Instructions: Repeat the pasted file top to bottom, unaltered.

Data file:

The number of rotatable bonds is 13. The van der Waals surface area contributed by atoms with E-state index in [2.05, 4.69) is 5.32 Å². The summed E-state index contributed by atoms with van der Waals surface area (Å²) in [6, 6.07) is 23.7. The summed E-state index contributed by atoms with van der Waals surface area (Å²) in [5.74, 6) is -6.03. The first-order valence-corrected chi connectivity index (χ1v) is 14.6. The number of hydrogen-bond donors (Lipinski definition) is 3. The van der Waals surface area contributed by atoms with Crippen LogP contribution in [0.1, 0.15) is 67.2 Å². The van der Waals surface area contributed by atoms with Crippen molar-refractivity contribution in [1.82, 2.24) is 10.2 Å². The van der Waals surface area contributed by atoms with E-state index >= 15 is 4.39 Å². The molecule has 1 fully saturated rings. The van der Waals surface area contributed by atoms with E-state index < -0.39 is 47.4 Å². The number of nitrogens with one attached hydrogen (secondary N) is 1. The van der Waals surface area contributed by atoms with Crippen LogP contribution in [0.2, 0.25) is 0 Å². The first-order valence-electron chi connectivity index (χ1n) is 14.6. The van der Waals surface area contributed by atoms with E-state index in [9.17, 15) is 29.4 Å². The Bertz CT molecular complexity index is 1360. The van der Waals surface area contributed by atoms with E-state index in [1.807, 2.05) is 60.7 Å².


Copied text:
The number of rotatable bonds is 13. The van der Waals surface area contributed by atoms with E-state index in [2.05, 4.69) is 5.32 Å². The summed E-state index contributed by atoms with van der Waals surface area (Å²) in [6, 6.07) is 23.7. The summed E-state index contributed by atoms with van der Waals surface area (Å²) in [5.74, 6) is -6.03. The first-order valence-corrected chi connectivity index (χ1v) is 14.6. The number of hydrogen-bond donors (Lipinski definition) is 3. The van der Waals surface area contributed by atoms with Crippen LogP contribution in [0.1, 0.15) is 67.2 Å². The van der Waals surface area contributed by atoms with Crippen molar-refractivity contribution in [1.82, 2.24) is 10.2 Å². The van der Waals surface area contributed by atoms with E-state index >= 15 is 4.39 Å². The molecule has 1 fully saturated rings. The van der Waals surface area contributed by atoms with E-state index < -0.39 is 47.4 Å². The number of nitrogens with one attached hydrogen (secondary N) is 1. The van der Waals surface area contributed by atoms with Crippen LogP contribution in [0.2, 0.25) is 0 Å². The first-order valence-electron chi connectivity index (χ1n) is 14.6. The van der Waals surface area contributed by atoms with E-state index in [9.17, 15) is 29.4 Å². The Bertz CT molecular complexity index is 1360. The van der Waals surface area contributed by atoms with E-state index in [1.807, 2.05) is 60.7 Å².